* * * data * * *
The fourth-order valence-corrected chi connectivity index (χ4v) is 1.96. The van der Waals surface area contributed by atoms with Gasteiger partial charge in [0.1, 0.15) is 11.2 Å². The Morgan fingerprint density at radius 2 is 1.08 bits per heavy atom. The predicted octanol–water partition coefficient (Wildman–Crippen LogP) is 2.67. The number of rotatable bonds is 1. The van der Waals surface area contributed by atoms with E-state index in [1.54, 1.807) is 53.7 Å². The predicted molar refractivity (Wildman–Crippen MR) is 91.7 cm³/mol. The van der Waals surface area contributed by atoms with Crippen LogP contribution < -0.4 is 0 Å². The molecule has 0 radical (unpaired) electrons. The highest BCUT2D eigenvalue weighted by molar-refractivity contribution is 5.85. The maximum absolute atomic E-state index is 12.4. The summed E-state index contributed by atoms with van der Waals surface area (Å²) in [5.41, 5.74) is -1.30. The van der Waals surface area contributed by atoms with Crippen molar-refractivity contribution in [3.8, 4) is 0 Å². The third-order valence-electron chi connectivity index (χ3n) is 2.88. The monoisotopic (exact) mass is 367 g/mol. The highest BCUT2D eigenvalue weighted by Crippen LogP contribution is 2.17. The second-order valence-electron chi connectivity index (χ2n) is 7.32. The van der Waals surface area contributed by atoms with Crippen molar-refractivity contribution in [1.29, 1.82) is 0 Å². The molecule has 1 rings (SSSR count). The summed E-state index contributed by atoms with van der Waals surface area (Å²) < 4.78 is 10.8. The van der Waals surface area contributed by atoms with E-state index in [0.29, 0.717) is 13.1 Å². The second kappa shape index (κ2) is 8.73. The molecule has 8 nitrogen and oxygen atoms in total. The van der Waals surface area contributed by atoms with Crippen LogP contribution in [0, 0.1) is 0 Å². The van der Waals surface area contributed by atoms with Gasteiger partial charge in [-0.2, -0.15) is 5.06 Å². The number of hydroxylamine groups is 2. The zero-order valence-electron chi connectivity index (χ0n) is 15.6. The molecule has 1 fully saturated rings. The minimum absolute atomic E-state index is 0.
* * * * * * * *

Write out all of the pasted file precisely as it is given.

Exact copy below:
The fourth-order valence-corrected chi connectivity index (χ4v) is 1.96. The van der Waals surface area contributed by atoms with Gasteiger partial charge in [0.1, 0.15) is 11.2 Å². The Morgan fingerprint density at radius 2 is 1.08 bits per heavy atom. The predicted octanol–water partition coefficient (Wildman–Crippen LogP) is 2.67. The number of rotatable bonds is 1. The van der Waals surface area contributed by atoms with E-state index in [1.54, 1.807) is 53.7 Å². The predicted molar refractivity (Wildman–Crippen MR) is 91.7 cm³/mol. The van der Waals surface area contributed by atoms with Crippen LogP contribution < -0.4 is 0 Å². The molecule has 0 radical (unpaired) electrons. The highest BCUT2D eigenvalue weighted by molar-refractivity contribution is 5.85. The maximum absolute atomic E-state index is 12.4. The summed E-state index contributed by atoms with van der Waals surface area (Å²) in [5.41, 5.74) is -1.30. The van der Waals surface area contributed by atoms with Crippen molar-refractivity contribution in [3.8, 4) is 0 Å². The third-order valence-electron chi connectivity index (χ3n) is 2.88. The monoisotopic (exact) mass is 367 g/mol. The highest BCUT2D eigenvalue weighted by Crippen LogP contribution is 2.17. The second-order valence-electron chi connectivity index (χ2n) is 7.32. The van der Waals surface area contributed by atoms with Crippen molar-refractivity contribution in [1.29, 1.82) is 0 Å². The molecule has 1 rings (SSSR count). The summed E-state index contributed by atoms with van der Waals surface area (Å²) < 4.78 is 10.8. The van der Waals surface area contributed by atoms with E-state index in [0.29, 0.717) is 13.1 Å². The second kappa shape index (κ2) is 8.73. The molecule has 8 nitrogen and oxygen atoms in total. The van der Waals surface area contributed by atoms with Crippen LogP contribution in [0, 0.1) is 0 Å². The van der Waals surface area contributed by atoms with Gasteiger partial charge in [-0.2, -0.15) is 5.06 Å². The number of hydroxylamine groups is 2. The zero-order valence-electron chi connectivity index (χ0n) is 15.6. The molecule has 1 fully saturated rings. The minimum absolute atomic E-state index is 0.